Found in the conclusion of "WE - Understanding the psychology of romantic love" by Robert Johnson is the myth below.
A very long time ago, they say, two scouts were out looking for bison; when they came to the top of a hill and looked north, they saw something coming a long way off and when it came closer they cried out, "it is a woman!" and it was. Then one of the scouts, being foolish, had bad thoughts and spoke them; but the other said: "That is a sacred woman; throw all bad thoughts away."
When she came still closer, they saw that she wore a fine white buckskin dress, that her hair was very long and that she was beautiful. And she knew their thoughts and said in a voice that was like singing: "You do not know me, but if you want to do as you think, you may come." And the foolish one went; but just as he stood before her, there was a white cloud that came and covered them. And the beautiful young woman came out of the cloud, and when it blew away the foolish man was a skeleton covered with worms.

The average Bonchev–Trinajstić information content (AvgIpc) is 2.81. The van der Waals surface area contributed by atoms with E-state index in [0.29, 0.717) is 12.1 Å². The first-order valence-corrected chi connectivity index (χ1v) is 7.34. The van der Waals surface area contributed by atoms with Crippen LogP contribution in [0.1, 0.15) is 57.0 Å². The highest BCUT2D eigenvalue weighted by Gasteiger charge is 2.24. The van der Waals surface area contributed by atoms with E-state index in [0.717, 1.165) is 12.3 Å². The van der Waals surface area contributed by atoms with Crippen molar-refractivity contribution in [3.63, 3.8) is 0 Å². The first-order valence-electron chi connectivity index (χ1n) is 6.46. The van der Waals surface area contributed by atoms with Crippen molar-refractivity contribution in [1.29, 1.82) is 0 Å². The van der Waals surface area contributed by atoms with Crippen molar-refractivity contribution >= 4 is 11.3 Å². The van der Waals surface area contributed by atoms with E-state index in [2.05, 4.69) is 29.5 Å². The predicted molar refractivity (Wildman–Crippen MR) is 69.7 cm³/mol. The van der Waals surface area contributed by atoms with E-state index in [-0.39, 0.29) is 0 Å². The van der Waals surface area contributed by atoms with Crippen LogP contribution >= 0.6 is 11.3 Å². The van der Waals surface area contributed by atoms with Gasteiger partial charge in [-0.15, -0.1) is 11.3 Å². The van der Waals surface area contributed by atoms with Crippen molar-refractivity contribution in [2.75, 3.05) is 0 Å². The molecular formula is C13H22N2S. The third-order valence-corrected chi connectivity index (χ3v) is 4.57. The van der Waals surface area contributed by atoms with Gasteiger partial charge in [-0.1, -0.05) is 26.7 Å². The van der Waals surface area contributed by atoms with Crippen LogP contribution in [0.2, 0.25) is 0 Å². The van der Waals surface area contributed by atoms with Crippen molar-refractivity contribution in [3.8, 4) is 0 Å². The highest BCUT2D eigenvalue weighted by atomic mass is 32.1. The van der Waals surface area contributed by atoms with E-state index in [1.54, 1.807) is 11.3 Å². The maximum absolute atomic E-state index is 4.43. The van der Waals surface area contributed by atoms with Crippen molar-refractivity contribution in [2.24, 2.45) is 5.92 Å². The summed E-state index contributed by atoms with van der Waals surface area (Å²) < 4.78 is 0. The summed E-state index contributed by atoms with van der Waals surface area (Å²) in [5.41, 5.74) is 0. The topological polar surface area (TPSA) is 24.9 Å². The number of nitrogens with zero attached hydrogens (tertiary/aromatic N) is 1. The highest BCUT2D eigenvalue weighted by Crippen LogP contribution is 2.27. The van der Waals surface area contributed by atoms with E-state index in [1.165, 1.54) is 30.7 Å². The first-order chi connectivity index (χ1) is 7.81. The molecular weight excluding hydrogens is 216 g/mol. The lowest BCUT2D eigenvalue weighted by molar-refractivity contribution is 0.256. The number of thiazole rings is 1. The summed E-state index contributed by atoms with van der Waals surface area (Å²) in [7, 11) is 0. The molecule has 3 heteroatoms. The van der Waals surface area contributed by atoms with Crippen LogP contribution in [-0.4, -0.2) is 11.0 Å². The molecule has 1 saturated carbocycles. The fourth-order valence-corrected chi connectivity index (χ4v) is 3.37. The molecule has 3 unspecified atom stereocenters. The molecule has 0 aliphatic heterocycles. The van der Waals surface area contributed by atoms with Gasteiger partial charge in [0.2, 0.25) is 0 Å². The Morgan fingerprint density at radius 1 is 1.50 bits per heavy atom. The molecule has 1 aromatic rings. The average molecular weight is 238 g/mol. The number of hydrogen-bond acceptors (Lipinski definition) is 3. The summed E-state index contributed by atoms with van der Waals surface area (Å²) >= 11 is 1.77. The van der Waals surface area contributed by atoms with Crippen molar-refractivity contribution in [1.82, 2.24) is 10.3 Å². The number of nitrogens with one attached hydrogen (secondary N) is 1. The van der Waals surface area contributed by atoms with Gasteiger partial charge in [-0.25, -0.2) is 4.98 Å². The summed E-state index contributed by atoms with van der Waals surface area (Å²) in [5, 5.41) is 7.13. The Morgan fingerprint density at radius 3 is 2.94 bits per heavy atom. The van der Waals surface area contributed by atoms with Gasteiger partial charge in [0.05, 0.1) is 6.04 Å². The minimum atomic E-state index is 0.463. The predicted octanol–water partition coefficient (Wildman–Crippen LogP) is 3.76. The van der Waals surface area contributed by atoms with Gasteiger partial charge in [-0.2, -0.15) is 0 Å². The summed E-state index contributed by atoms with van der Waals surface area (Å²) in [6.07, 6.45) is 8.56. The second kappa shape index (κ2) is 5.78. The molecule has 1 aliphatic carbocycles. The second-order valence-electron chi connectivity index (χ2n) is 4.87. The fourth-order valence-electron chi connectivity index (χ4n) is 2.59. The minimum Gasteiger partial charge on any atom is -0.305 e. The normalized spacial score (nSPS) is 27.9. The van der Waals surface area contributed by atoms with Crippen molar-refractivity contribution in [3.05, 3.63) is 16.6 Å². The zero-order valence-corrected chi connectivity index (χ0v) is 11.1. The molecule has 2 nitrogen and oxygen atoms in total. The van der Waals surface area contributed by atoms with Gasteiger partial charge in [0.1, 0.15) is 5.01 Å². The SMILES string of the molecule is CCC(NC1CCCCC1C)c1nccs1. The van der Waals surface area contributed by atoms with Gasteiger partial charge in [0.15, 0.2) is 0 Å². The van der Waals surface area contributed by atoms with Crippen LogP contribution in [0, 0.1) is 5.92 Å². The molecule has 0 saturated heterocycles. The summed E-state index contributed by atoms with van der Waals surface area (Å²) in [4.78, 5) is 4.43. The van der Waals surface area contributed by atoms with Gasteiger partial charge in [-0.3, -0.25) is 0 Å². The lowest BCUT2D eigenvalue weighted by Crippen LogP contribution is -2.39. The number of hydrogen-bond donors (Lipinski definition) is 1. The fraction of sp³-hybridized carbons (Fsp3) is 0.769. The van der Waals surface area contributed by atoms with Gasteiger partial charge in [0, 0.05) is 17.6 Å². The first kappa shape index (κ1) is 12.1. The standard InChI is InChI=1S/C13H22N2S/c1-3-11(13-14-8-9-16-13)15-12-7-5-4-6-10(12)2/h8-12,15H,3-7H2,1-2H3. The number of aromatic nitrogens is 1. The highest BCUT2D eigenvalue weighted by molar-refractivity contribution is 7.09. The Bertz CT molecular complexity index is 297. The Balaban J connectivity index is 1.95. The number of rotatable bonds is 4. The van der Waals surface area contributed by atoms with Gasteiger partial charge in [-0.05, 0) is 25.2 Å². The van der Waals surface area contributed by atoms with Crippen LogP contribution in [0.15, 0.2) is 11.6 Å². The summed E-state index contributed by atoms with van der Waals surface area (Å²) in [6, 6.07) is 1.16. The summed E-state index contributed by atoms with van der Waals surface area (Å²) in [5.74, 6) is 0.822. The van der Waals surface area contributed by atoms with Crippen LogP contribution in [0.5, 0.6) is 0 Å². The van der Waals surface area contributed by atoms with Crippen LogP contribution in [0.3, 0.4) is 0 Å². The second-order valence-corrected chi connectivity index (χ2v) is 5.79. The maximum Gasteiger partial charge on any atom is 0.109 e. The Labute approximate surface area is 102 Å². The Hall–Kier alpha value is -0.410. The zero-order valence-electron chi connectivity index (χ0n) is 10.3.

Then the woman spoke to the one who was not foolish: "You shall go home and tell your people that I am coming and that a big teepee shall be built for me in the center of the nation." And the man who was very much afraid, went quickly and told the people , who did at once as they were told; and there around the big teepee they waited for the sacred woman. And after a while she came, very beautiful and singing, and as she went into the teepee this is what she sang:
With visible breath I am walking.
A voice I am sending as I walk.
In a sacred manner I am walking.
With visible tracks I am walking.
In a sacred manner I walk.
And as she sang, there came from her mouth a white cloud that was good to smell. Then she gave something to the chief, and it was a pipe with a bison calf carved on one side to mean the earth that bears and feeds us, and with twelve eagle feathers hanging from the stem to mean the sky and the twelve moons, and these were tied with a grass that never breaks. "Behold!" she said. "With this you shall multiply and be a good nation. Nothing but good shall come from it. Only the hands of the good shall take care of it and the bad shall not even see it." Then she sang again and went out of the teepee; and as the people watched her going, suddenly it was a white bison galloping away and snorting, and soon it was gone.
This they tell, and whether it happened so or not I do not know; but if you think about it, you can see that it is true. (Black Elk, in Neihardt, Black Elk Speaks, pp. 3-4)